How the cucumbers do it

Plus a primer on the leaf miner

The Cucurbitaceae family, generally vines with big yellow flowers including cucumbers, squash, zucchini, melon, set their male flowers first to attract pollinators to the plant. Once the plant matures, it will produce female flowers – identifiable by a miniature fruit between the flower and the vine.

If the female flowers appear, but then dry up and fall off, it means that you do not have enough insect activity and will have to pollinate by hand.

It seems like a lot of the Swiss chard and beet leaf damage is due to leaf miners. (Boo) Leaf miners are small hunched-back flies that lay eggs on the underside of leaves. The larva then tunnel inside the leaf creating the leaf damage. Control is simply removing damaged leaves, and watering well to help the plant out grow the damage. Yellow sticky traps can help to to trap adult insects.

Keep harvesting Kale, Swiss chard, beet leaves and snow peas. If the peas are not enjoyable anymore, because they are fat and tough – please remove the vines to make room for the tomatoes, and attach tomatoes to the trellis by wrapping the growing end around the net.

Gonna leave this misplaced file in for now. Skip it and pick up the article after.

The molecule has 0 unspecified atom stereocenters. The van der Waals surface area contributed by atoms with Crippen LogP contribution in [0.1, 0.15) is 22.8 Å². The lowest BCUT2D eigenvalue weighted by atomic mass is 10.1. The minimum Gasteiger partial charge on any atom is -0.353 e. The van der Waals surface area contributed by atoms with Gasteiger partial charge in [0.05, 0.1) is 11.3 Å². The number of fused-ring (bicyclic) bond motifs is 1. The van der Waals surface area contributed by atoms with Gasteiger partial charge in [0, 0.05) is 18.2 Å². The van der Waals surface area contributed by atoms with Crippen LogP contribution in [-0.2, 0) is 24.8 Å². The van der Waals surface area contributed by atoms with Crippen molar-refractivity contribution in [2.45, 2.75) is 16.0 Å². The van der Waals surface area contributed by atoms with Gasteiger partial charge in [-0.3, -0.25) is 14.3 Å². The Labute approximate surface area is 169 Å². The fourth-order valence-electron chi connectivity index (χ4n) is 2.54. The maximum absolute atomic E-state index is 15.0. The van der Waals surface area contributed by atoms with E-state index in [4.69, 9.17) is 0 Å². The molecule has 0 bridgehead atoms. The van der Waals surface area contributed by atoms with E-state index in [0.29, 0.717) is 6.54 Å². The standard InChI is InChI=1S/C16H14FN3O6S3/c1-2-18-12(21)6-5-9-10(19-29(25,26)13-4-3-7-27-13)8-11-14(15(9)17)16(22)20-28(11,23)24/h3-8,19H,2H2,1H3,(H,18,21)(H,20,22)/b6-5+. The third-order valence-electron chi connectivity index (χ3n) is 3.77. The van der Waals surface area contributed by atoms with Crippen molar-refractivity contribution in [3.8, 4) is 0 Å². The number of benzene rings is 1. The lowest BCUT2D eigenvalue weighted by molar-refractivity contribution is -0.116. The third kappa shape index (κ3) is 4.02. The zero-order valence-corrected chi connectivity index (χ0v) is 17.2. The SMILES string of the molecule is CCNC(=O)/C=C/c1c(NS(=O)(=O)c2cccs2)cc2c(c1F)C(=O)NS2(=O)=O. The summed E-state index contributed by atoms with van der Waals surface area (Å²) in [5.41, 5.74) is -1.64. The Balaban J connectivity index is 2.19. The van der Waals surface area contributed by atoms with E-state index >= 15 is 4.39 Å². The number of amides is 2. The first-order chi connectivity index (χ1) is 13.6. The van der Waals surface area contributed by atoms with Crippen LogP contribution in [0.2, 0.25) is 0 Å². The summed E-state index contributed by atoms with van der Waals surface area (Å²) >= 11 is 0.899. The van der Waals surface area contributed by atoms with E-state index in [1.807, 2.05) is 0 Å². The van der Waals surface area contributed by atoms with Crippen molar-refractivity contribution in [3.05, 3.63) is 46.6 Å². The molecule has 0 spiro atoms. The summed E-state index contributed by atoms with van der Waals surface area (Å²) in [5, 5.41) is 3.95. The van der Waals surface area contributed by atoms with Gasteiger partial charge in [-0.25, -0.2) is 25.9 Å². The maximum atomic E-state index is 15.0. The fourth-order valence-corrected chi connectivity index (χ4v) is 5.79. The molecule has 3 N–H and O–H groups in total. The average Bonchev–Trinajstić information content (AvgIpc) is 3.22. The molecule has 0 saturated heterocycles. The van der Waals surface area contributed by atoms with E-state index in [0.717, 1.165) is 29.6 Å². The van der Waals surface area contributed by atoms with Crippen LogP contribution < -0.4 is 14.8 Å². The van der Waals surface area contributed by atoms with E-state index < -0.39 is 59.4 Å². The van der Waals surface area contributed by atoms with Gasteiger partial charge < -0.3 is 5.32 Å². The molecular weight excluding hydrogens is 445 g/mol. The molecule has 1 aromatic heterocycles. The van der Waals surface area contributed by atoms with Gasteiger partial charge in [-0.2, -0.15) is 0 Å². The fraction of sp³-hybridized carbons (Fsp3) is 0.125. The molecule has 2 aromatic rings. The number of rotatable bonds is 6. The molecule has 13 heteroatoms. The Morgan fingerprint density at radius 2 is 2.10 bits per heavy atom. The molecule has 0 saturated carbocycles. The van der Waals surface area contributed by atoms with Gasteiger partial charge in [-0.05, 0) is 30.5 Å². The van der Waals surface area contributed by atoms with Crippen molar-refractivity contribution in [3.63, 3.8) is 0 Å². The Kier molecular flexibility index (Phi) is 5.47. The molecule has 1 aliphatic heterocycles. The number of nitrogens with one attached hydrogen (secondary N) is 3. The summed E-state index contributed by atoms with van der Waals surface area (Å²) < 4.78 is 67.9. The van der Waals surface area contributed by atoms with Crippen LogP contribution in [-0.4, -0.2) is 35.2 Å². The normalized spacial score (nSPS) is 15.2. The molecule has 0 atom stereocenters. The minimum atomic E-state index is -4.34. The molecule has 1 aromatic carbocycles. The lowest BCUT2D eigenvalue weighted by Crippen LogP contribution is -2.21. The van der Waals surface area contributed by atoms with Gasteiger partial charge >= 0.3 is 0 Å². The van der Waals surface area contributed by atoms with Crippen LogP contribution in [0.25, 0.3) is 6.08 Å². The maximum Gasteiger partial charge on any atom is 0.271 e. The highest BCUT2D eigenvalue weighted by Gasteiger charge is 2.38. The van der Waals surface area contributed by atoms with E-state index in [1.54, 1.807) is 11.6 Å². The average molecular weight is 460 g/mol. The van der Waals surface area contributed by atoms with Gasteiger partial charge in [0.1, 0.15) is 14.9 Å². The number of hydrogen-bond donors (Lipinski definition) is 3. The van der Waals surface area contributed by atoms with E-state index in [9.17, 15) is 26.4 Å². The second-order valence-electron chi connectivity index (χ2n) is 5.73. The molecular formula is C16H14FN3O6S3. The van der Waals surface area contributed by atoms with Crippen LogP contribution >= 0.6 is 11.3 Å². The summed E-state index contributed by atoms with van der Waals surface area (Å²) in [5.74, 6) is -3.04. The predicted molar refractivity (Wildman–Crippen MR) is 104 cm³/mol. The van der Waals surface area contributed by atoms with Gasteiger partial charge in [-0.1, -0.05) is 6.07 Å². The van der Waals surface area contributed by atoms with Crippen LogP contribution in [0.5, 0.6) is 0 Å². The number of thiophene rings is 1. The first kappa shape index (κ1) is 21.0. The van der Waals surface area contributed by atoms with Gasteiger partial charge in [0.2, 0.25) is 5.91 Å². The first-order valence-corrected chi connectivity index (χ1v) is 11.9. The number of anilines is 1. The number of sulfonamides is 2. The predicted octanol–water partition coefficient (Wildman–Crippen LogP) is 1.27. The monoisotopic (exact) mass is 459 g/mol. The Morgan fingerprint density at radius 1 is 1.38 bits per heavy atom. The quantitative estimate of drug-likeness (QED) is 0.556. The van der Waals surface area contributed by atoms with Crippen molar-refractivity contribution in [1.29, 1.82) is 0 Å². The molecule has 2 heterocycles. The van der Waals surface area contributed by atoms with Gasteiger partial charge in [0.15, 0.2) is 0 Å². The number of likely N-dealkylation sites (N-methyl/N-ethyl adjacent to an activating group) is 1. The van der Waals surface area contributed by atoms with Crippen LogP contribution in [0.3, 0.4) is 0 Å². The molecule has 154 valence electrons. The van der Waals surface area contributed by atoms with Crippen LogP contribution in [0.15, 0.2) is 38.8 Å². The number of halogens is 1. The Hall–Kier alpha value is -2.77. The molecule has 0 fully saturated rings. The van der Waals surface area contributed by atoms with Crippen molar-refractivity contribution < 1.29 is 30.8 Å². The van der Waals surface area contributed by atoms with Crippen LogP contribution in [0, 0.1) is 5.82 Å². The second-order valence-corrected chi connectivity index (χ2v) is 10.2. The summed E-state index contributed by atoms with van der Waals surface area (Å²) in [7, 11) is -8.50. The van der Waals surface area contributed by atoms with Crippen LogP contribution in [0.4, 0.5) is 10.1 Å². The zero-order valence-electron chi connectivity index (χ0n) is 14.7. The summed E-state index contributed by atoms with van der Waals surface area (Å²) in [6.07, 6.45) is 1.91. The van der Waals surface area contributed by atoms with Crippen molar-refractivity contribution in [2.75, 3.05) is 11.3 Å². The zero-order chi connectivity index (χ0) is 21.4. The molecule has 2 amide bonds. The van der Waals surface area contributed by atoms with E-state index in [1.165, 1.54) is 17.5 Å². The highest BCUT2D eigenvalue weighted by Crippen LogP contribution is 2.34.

If your beet roots have gotten to a nice size you can start harvesting them as you need them. My favourite way to use beets fresh from the garden, is to grate them raw into a salad. Delicious! Onions and carrots will be ready soon too. We will be back to replant around the last 2 weeks of August, so you have about a month left to harvest all the beets, onions, garlic and carrots.

Posted in Uncategorized